Since we don't have trouble controlling good thoughts, I'll track the negative ones, the ones we are concerned with controlling. Say something scares you or discourages you, if you go with the fear or discouragement your hypothalamus starts releasing CRH which I call Critical Ruminating Hormone because it creates worry. It creates the spin of worry, ruminating on something bad.  It then drips into the pituitary that gives it the signal to start releasing ACTH which I call Actively Creating Threat Hormone. Now everything looks bad, hopeless, scary, whatever the emotion that is taking over creates.
   The good news is that you can turn off the CRH before it starts all this bad news by refusing to go with the worry signal. Turn off the faussett with gratitude. It may take more than one, try three, and if you can't think of anything to be grateful for start with the obvious. You can see. You can read. You can choose.
  Some of you may even struggle with choosing, but just know that if you start with gratitude that is a choice to turn off the CRH production--a very good choice. Your head will stay clearer and you will be happier. The positive chemicals will start and the next positive thought and feeling will come easier.

Monday, September 5, 2011

Doing Hard Things

   I'm on a learning curve again: our fear of pain is partly because we were made for bliss. No wonder I want a happy, serene life, doing pretty much what I want to do.  However, I'm seeing that we were also made to take a risk, lean into a challenge, do the hard thing, fight for what we believe in.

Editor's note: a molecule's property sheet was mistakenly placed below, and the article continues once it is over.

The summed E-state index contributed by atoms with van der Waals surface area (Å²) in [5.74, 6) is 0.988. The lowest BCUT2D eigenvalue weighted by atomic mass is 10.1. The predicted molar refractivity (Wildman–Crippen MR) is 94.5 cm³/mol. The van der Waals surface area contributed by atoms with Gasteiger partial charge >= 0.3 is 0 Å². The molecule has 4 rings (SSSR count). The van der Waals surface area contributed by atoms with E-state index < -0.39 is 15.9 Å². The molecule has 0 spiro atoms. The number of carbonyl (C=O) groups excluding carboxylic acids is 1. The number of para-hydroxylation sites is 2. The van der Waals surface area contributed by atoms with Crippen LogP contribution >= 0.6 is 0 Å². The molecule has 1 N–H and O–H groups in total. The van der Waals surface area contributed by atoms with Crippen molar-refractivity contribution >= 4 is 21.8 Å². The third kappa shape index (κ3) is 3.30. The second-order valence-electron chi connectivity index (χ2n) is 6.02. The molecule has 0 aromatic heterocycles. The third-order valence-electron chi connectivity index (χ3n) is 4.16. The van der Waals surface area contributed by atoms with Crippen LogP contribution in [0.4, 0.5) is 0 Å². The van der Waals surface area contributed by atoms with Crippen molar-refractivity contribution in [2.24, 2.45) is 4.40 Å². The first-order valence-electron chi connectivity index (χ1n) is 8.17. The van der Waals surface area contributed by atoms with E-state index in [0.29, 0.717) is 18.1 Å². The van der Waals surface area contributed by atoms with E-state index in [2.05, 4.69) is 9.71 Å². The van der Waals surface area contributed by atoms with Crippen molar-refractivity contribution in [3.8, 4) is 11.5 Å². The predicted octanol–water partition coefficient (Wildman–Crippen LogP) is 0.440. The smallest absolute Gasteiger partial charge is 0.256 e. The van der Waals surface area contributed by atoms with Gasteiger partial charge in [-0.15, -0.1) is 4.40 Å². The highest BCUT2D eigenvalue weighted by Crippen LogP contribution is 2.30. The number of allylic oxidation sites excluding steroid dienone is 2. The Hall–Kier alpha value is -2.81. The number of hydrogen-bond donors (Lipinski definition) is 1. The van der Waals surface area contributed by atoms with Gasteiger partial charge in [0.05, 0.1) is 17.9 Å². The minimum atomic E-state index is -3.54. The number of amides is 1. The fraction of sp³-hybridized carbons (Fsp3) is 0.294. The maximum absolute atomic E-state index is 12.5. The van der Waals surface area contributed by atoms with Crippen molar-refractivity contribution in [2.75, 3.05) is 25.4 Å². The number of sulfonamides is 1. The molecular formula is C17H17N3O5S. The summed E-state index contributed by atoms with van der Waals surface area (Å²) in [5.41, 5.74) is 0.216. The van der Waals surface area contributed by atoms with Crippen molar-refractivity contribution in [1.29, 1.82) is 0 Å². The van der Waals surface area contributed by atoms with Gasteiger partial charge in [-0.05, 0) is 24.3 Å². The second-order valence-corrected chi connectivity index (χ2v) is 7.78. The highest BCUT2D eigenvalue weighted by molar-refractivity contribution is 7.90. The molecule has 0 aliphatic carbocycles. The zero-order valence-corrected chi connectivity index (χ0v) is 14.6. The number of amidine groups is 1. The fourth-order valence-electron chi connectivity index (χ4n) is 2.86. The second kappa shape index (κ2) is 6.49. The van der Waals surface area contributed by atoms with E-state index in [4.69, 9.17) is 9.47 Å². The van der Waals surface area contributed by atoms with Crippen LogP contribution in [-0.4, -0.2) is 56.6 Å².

We've been watching old movies on Netflix, and loving it.  One of these got to me on this topic of risking -- "Only the Strong."  Have you seen it?  I love teachers-in-inner-city-type plots anyway, and capahuetta (SP?) is a form of Martial Arts I had never heard of--it's beautiful to watch.  My son-in-law introduced me to the movie. It was one of his favorites as a kid.
   Though basically I am a fraidy-cat, I love watching people who do hard things and make a difference. People who won't back down. A morning later when I was talking to God,  He reminded me of that movie and showed me that doing the hard thing is what makes life exciting -- knowing of course that He will see us through -- that we can count on Him to do that if we are making a statement about the goodness of His character, or standing up to evil as a boundary.  I got it.  It was lifting, inspiring, exciting.  Why live in fear of sticking your neck out? Trying and failing? So I'm going to send that email and invite you to read my blogs! (I admit it; I also got some fear healed.)

Sunday, August 21, 2011

Grieving -- A deeper opportunity to live.